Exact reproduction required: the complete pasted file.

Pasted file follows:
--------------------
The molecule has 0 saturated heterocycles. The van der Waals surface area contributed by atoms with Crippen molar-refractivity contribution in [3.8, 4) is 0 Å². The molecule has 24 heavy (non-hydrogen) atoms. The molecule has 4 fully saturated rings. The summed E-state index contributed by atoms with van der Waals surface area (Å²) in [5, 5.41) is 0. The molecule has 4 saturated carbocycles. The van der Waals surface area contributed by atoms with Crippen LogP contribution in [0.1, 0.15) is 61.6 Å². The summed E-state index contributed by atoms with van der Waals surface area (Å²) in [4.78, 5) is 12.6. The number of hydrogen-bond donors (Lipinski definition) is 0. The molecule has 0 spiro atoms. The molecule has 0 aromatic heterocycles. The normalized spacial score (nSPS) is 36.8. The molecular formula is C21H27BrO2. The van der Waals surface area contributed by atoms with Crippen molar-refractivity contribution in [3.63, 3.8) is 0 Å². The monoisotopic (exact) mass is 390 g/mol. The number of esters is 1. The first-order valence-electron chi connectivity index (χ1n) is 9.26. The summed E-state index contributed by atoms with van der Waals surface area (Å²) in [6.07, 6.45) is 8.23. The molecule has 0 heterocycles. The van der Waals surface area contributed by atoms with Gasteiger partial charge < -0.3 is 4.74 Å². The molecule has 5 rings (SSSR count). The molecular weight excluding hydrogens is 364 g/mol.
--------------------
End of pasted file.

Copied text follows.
The molecule has 0 saturated heterocycles. The van der Waals surface area contributed by atoms with Crippen molar-refractivity contribution in [3.8, 4) is 0 Å². The molecule has 24 heavy (non-hydrogen) atoms. The molecule has 4 fully saturated rings. The summed E-state index contributed by atoms with van der Waals surface area (Å²) in [5, 5.41) is 0. The molecule has 4 saturated carbocycles. The van der Waals surface area contributed by atoms with Crippen LogP contribution in [0.1, 0.15) is 61.6 Å². The summed E-state index contributed by atoms with van der Waals surface area (Å²) in [4.78, 5) is 12.6. The number of hydrogen-bond donors (Lipinski definition) is 0. The molecule has 0 spiro atoms. The molecule has 0 aromatic heterocycles. The normalized spacial score (nSPS) is 36.8. The molecular formula is C21H27BrO2. The van der Waals surface area contributed by atoms with Crippen molar-refractivity contribution in [3.63, 3.8) is 0 Å². The monoisotopic (exact) mass is 390 g/mol. The number of esters is 1. The first-order valence-electron chi connectivity index (χ1n) is 9.26. The summed E-state index contributed by atoms with van der Waals surface area (Å²) in [6.07, 6.45) is 8.23. The molecule has 0 heterocycles. The van der Waals surface area contributed by atoms with Gasteiger partial charge < -0.3 is 4.74 Å². The molecule has 5 rings (SSSR count). The molecular weight excluding hydrogens is 364 g/mol.